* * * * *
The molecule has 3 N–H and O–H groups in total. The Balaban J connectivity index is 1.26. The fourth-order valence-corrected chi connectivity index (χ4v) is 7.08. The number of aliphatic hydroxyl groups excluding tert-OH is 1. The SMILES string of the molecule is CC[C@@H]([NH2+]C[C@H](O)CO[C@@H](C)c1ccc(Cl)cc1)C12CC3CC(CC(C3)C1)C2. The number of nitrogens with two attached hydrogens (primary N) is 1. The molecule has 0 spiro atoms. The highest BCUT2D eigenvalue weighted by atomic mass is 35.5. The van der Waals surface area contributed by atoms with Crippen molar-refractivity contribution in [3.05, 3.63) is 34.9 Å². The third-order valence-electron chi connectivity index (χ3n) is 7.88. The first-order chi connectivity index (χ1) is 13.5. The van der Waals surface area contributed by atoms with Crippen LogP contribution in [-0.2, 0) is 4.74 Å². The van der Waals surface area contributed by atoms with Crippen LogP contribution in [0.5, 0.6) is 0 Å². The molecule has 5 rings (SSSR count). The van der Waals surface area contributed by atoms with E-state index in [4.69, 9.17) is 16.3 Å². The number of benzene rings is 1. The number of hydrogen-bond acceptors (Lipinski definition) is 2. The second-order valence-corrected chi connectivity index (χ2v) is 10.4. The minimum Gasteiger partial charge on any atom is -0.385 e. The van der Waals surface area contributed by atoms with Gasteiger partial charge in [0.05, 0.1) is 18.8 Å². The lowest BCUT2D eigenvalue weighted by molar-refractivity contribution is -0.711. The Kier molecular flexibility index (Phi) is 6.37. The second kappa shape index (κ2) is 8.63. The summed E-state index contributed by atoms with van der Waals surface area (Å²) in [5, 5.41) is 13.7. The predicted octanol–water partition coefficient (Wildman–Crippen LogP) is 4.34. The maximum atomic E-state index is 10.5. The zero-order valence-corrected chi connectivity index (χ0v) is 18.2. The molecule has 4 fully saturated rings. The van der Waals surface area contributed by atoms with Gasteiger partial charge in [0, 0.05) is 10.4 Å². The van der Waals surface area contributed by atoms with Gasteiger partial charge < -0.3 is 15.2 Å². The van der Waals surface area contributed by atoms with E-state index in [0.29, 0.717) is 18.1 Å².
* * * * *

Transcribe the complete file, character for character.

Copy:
The molecule has 3 N–H and O–H groups in total. The Balaban J connectivity index is 1.26. The fourth-order valence-corrected chi connectivity index (χ4v) is 7.08. The number of aliphatic hydroxyl groups excluding tert-OH is 1. The SMILES string of the molecule is CC[C@@H]([NH2+]C[C@H](O)CO[C@@H](C)c1ccc(Cl)cc1)C12CC3CC(CC(C3)C1)C2. The number of nitrogens with two attached hydrogens (primary N) is 1. The molecule has 0 spiro atoms. The highest BCUT2D eigenvalue weighted by atomic mass is 35.5. The van der Waals surface area contributed by atoms with Crippen molar-refractivity contribution in [3.05, 3.63) is 34.9 Å². The third-order valence-electron chi connectivity index (χ3n) is 7.88. The first-order chi connectivity index (χ1) is 13.5. The van der Waals surface area contributed by atoms with Crippen LogP contribution in [-0.2, 0) is 4.74 Å². The van der Waals surface area contributed by atoms with Crippen LogP contribution in [0.5, 0.6) is 0 Å². The molecule has 5 rings (SSSR count). The van der Waals surface area contributed by atoms with E-state index in [4.69, 9.17) is 16.3 Å². The number of benzene rings is 1. The number of hydrogen-bond acceptors (Lipinski definition) is 2. The second-order valence-corrected chi connectivity index (χ2v) is 10.4. The minimum Gasteiger partial charge on any atom is -0.385 e. The van der Waals surface area contributed by atoms with Gasteiger partial charge in [0.05, 0.1) is 18.8 Å². The lowest BCUT2D eigenvalue weighted by molar-refractivity contribution is -0.711. The Kier molecular flexibility index (Phi) is 6.37. The second kappa shape index (κ2) is 8.63. The summed E-state index contributed by atoms with van der Waals surface area (Å²) in [5, 5.41) is 13.7. The predicted octanol–water partition coefficient (Wildman–Crippen LogP) is 4.34. The maximum atomic E-state index is 10.5. The zero-order valence-corrected chi connectivity index (χ0v) is 18.2. The molecule has 4 fully saturated rings. The van der Waals surface area contributed by atoms with Gasteiger partial charge in [0, 0.05) is 10.4 Å². The van der Waals surface area contributed by atoms with Gasteiger partial charge < -0.3 is 15.2 Å². The van der Waals surface area contributed by atoms with E-state index in [0.29, 0.717) is 18.1 Å².